Photo courtesy of rampant, who wants your braaaaaains!
When it comes to an emergency fund, the real problem is defining an emergency. There is a continuum of the emergency definition that makes it quite difficult to determine if you really need to tap into that fund of extra cash.
On the far end of the definition continuum, there is the "I was having a terrible day and these adorable Jimmy Choos were on sale for only $350!" emergency. On that end, emergencies seem to arise on a regular basis, and the emergency fund gets quite a workout.
Waaaaaaaaaay on the other end of the spectrum is the "Well, the zombie apocalypse will arrive in my town any day now, and I need a new transmission for my car so that I can escape. But zombies are slow moving and surely the public transportation will keep working. I don't need to dip into savings for this!" On this side of the definition, nothing short of currently having your brains eaten constitutes an emergency worthy of breaking that emergency piggy bank. Because bank balances are a lot more fun when they're big.
I tend to live on the "a zombie apocalypse is not really an emergency" side of the continuum. I have often had to remind myself that I set aside money specifically so I do not have to worry when an emergency arises.
So if you'll excuse me, I believe I probably ought to purchase some 2X4s to brace the doors and windows against the walking undead. I might swing by the shoe store, too. No sense in having my brains eaten while wearing ugly footwear.
On the whole, none of us in the mensch family particularly mind living in a town that rolls up its sidewalks at 9 pm. Considering the fact that on most nights, you'll find all three of us mensches sacked out by 8:30 pm, a bustling nightlife is not one of our requirements for a great place to live.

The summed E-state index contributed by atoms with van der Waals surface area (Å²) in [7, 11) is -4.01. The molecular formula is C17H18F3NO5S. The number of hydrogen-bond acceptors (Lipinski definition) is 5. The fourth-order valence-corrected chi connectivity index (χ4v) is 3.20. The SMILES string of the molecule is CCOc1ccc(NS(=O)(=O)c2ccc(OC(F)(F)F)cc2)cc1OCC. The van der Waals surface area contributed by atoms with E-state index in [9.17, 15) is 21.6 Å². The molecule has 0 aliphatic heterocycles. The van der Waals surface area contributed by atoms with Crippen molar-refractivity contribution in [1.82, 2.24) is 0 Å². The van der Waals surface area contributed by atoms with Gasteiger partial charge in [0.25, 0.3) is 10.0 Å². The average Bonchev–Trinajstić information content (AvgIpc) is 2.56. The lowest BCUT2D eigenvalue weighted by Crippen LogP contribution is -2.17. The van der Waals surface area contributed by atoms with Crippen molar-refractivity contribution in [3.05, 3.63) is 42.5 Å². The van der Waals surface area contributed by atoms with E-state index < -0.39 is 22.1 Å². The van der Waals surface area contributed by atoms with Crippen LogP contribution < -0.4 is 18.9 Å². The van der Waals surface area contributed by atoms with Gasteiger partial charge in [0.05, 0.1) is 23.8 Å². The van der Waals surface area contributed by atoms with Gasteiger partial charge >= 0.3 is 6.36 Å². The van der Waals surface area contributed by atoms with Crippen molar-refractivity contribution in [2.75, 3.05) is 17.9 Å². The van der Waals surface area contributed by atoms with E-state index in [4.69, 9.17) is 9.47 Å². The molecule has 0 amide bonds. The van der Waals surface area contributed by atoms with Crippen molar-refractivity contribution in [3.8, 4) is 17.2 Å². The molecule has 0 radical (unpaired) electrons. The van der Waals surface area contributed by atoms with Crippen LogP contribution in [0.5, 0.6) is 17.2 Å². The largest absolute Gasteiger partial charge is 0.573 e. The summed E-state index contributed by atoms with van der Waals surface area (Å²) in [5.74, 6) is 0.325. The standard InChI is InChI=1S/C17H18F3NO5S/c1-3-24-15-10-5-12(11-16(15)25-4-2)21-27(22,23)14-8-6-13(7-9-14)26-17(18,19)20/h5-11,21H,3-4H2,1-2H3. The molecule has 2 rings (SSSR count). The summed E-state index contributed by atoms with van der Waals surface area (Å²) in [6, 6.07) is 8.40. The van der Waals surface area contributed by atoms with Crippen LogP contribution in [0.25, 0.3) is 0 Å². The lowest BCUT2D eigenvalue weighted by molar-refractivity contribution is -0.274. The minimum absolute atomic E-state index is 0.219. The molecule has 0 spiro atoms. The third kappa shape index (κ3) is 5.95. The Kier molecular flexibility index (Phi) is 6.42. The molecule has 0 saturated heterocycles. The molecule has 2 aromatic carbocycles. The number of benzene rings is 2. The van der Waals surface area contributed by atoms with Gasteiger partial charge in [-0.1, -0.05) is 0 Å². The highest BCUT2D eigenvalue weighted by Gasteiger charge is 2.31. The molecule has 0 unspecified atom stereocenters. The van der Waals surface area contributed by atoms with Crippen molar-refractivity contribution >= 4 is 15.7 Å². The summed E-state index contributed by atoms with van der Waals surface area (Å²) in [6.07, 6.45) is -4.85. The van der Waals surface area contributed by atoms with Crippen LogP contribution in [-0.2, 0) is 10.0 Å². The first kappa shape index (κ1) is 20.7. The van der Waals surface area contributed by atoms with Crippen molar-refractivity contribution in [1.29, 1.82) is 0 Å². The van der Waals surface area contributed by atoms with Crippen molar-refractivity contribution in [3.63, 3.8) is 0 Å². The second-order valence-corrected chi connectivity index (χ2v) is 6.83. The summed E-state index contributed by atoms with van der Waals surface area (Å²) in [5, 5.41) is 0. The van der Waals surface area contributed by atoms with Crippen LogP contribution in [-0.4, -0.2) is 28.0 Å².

The only problem with the smallness of our town occurs when J and I plan a date night. Each month, the Y where LO goes to daycare offers a Parents' Night Out program. We drop our kiddos off at 6:00 pm on a Friday night, where they will eat pizza, watch movies, and wear themsevles out for three hours--or, in the case of my son, push the Y's baby walker back and forth across the floor of the daycare for three straight hours. The Y does this wonderful program for a mere $8 per kid.
The problem occurs when J and I try to decide what to do with our freed-up time. Dinner out is nice, but it hardly takes three hours. Movies are out, since none of the local movie theaters have Parents' Night Out in mind and therefore offer no showings early enough in the 6:00 hour for us to actually see the whole thing before needing to pick up the kid. Live music would be wonderful, but generally those shows start later--like at 9:00 pm--to fit in with the go-go-go lifestyles of the Purdue students who are more likely to show up than tired parents are.
We have actually used Parents' Night Out to clean the house in the past, which I am not proud of.
Tonight is February's PNO, and I've been wracking my brains trying to think of what to do with our free three hours. My original suggestion of Dave & Buster's was met with enthusiasm from J, until we discovered that there is no Dave & Buster's in a 50 mile radius of Lafayette. (J then suggested we go to Chuck E. Cheese instead, since there is one of those bad boys in town, but I don't think we're allowed to do that without being accompanied by a minor. And the prizes are better at Dave & Buster's anyway). When checking the events calendar at the local newspaper, I found again that the live music was either playing too late in the evening, or family-oriented.
I suggested to J that maybe we could drive halfway to Chicago and back for PNO. He laughed, but I wasn't entirely kidding.
When the weather gets nice again, I'm sure we'll find plenty of outdoor fun to be had during our monthly date night. But for tonight, I suspect Redbox or Netflix will provide our wild-and-crazy activity.